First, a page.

Workers Stuck As McLean County Wages Lag State, National Trends | WGLT

Workers Stuck As McLean County Wages Lag State, National Trends

Jun 20, 2019

McLean County’s consistently low unemployment rate has long been a point of pride. (Thanks, State Farm and Illinois State University.)

Yet the jobless rate doesn’t tell the whole story of what it’s like to live and work here.

Wages in McLean County aren’t rising as fast as they are statewide or across the country, U.S. Bureau of Labor Statistics data show. The average weekly wage in McLean County (now around $1,014) has grown just 2.8% in the past three years, and just 17% in the past 10 years, according to the U.S. Bureau of Labor Statistics. That’s less than both the state and national increases over that same time.

And wage growth has been slow in Bloomington-Normal’s most important job sectors. For Financial Activities workers (working at companies like State Farm), wages in McLean County have grown 26% in the past decade, BLS data show. But statewide and nationally, Financial Activities workers saw wages grow by at least 36%. It’s the same disparity for Retail and Leisure & Hospitality workers.

Wage growth has been unusually slow across the country since the Great Recession, only recently showing 3% annual increases. That’s defies a fairly conventional economic theory: As the unemployment rate falls and the labor market tightens, wages are supposed to go up.

“Economists have questioned that quite a bit,” said Mike Doherty, an Illinois Farm Bureau economist who has studied the Bloomington-Normal economy. “Wage growth has been very tepid.”

Wages are at the core of economic growth, Doherty said. Other parts of the economy feel it when wages don’t rise, he said. Rents don’t increase. Property values stay put.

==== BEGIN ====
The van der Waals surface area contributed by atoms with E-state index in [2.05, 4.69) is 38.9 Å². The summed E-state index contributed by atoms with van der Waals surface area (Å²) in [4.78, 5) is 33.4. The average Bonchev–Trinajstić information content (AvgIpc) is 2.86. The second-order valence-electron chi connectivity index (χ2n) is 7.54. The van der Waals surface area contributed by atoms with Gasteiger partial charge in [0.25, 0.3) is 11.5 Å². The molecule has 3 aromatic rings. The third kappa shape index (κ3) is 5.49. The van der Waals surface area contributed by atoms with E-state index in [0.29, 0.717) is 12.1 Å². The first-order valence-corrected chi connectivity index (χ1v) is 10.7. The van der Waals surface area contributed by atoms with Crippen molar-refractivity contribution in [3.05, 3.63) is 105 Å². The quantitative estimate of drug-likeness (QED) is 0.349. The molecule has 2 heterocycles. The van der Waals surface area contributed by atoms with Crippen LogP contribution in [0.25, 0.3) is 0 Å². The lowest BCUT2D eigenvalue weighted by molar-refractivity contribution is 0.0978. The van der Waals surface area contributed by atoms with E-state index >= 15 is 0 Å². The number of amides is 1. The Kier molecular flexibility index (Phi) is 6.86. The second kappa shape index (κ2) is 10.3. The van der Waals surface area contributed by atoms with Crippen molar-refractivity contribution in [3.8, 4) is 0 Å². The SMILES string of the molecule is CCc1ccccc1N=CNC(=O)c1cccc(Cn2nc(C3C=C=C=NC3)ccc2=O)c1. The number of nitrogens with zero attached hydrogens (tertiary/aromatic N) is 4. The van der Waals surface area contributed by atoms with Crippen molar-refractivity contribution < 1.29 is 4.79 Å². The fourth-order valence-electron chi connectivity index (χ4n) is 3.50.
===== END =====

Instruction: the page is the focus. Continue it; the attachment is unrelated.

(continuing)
“Without wage growth, you could feel some localized stagflation. You have some price increases, but you’re not able to pass on those price increases as easily because of the lack of wage growth,” he said.

Farewell, Baby Boomers

Why are wages here rising more slowly than other places? There’s no one answer.

Recent changes at State Farm are likely a factor. A major reorganization in 2017-2018 led to hundreds of job cuts, relocations, and retirements locally. The Bloomington-based insurer says other positions are moving in, keeping the total local workforce steady at around 15,000. But it’s unclear what those workers earn compared with their predecessors.

Illinois Farm Bureau economist Mike Doherty.
Credit Charlie Schlenker / WGLT

In 2017, the average weekly wage in McLean County actually fell slightly, even as wages rose 2-3% statewide and nationwide. (The Economic Policy Institute pegs the ideal annual growth target for nominal wages at 3.5% to 4%.) Doherty said local wages were dragged down most by the Financial Activities sector, aka State Farm.

“The changes at State Farm in particular, and with our ag sector having a little bit of a struggle that last few years, that could create some chaos in the market,” said Zach Dietmeier, vice president for marketing and communications at the Bloomington-Normal Economic Development Council, noting “transfers, early retirements, and payouts at the corporate level.”

Baby boomer retirements are another factor.

“If you have a lot of people at a high salary range at a national corporation headquartered in your town, and those people are retiring at salaries of above $100,000 or even in the $200,000s, and they’re replaced with (people) in much lower salaries for very similar amount of work being done in that company,” Doherty said, “that’s what we think is happening to some extent nationally with the low wage growth we’ve seen across the U.S.”

Zach Carlson with the Bloomington-Normal chapter of the Democratic Socialists of America has studied the wage issue and is troubled by the proliferation of lower-wage jobs.

“You can really see it here locally. Especially when (companies) like Mitsubishi leave, and more service-sector jobs come in—the Portillo’s, the Pancake House.

It may not be the same workers, but they’re trying to cushion those jobs, but it’s just not the same wages or same benefits,” said Carlson.

Low-wage workers can bounce from job to job without ever finding stability, said Jay Shannon, director of Project Oz’s youth employment program.

“Having a job that can make a living wage is a little bit different. Having that opportunity to find a sustainable job is sometimes where the struggle lies,” Shannon said.